JD: Well we both have day jobs, so the comic work better be gut-wrenchingly rewarding and personal or else it isn’t worth it, you know? I love the freedom and total control you can have doing independent comics, the constraints of the medium allow for infinite creativity. This project is my first long-form project that I didn’t write and draw alone, and it’s super unique in that I have the space to rebuild scenes and influence character decisions, while also having the support and structure of a solid script. My style changed pretty drastically for Lake Imago, but that was a personal decision I made early on, to see if I could push myself out of my comfort zone of watercolors and pen lines and construct a new language in black and white brushwork.
As for stepping into the world of Phonogram… well… those were pretty big shoes to fill, especially considering I was reading the first issues of that series when I was a comic store clerk just imagining doing comics. Kieron Gillen is just about one of the nicest guys I’ve ever met, he immediately remembered me from my early comics and was super gracious to pull me in for Phonogram. The B-Sides are a beautiful thing, and it gave me an excuse to go back and re-read issues and get a feel for the mysterious ex-girlfriend that my short story revolved around. We talked about doing a few other ideas, but the pull of doing a silent script about dancing alone, distant longing and the weight of all the unsaid things, well that was just too perfect. For this I got to merge my two styles, I painted all the watercolors but inked them separately, and it turned out really nice. That project went so smoothly, and it was on comic shelves all over the place before I knew it. Quite a different experience than the push of self-publishing. I really loved it, if I could fill out my calendar with guest spots in other books I’d be a happy cat.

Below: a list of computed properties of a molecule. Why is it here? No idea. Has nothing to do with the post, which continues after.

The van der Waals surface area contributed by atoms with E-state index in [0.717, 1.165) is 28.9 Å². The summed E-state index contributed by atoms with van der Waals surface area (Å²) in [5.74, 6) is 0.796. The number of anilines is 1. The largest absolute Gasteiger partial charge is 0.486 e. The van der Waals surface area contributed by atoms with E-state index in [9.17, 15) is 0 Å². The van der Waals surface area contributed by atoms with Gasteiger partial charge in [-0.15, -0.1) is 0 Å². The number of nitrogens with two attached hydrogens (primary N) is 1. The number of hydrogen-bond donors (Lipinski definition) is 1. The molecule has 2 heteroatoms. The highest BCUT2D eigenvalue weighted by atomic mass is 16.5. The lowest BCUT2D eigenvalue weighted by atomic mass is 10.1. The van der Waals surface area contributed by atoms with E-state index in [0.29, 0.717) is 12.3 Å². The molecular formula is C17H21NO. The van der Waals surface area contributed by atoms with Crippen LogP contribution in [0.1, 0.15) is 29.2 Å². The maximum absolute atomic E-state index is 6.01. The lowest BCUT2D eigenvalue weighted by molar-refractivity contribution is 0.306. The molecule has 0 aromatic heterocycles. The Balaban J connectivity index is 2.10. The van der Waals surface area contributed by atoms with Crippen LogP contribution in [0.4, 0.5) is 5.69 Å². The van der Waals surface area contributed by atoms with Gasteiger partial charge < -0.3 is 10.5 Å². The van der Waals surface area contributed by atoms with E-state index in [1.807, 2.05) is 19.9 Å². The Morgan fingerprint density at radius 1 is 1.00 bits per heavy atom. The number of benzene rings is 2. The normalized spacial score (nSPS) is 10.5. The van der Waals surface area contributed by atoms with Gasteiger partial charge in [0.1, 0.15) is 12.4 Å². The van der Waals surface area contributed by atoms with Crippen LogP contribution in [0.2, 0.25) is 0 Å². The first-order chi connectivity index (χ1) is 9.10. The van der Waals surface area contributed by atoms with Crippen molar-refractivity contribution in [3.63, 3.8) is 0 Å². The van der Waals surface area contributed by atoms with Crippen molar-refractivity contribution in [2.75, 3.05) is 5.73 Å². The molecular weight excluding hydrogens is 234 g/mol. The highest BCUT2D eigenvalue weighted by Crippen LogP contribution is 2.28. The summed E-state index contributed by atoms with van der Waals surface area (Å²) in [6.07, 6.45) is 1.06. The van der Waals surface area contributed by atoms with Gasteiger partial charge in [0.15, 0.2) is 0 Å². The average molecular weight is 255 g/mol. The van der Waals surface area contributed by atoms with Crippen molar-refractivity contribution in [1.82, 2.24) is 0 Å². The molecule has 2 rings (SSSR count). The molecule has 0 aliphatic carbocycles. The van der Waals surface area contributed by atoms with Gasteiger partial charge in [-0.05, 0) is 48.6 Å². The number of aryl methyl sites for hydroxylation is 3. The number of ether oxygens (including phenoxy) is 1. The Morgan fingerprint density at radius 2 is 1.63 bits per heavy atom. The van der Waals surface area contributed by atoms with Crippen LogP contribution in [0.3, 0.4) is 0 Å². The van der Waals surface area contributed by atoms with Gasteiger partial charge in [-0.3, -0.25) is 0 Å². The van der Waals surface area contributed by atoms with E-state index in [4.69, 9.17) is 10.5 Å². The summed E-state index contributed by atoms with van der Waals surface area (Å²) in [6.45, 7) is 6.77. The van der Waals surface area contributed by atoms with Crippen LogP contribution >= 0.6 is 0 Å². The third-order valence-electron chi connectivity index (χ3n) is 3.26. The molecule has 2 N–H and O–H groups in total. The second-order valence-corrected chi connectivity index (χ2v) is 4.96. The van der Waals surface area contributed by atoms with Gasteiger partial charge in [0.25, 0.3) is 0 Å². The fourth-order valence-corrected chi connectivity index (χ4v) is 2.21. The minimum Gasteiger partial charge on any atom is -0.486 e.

EW: It’s all about relating to the characters. I think Regular Show actually fits pretty nicely into my creative world. It’s about two guys who struggle with existence every day. Frank Fisher from Tyranny of the Muse and Belle from Lake Imago both deal with the same thing. In Regular Show, it just happens to be lighter and sillier, but there’s still a root of existential dread there despite being an all-ages story about a raccoon and blue bird. Which sounds super pretentious, but it’s something I’ve realized. Also, I just think Regular Show is great and I loved the show before I got involved in the comic. As long as I relate to certain aspects of the characters, I can find something to dig into.
For more information on Lake Imago’s release, check out the comic’s site.
Nick Hanover got his degree from Disneyland, but he’s the last of the secret agents and he’s your man. Which is to say you can find his particular style of espionage here at Loser City as well as Ovrld, where he contributes music reviews and writes a column on undiscovered Austin bands. You can also flip through his archives at Comics Bulletin, which he is formerly the Co-Managing Editor of, and Spectrum Culture, where he contributed literally hundreds of pieces for a few years. Or if you feel particularly adventurous, you can always witness his odd .gif battles with friends and enemies on twitter: @Nick_Hanover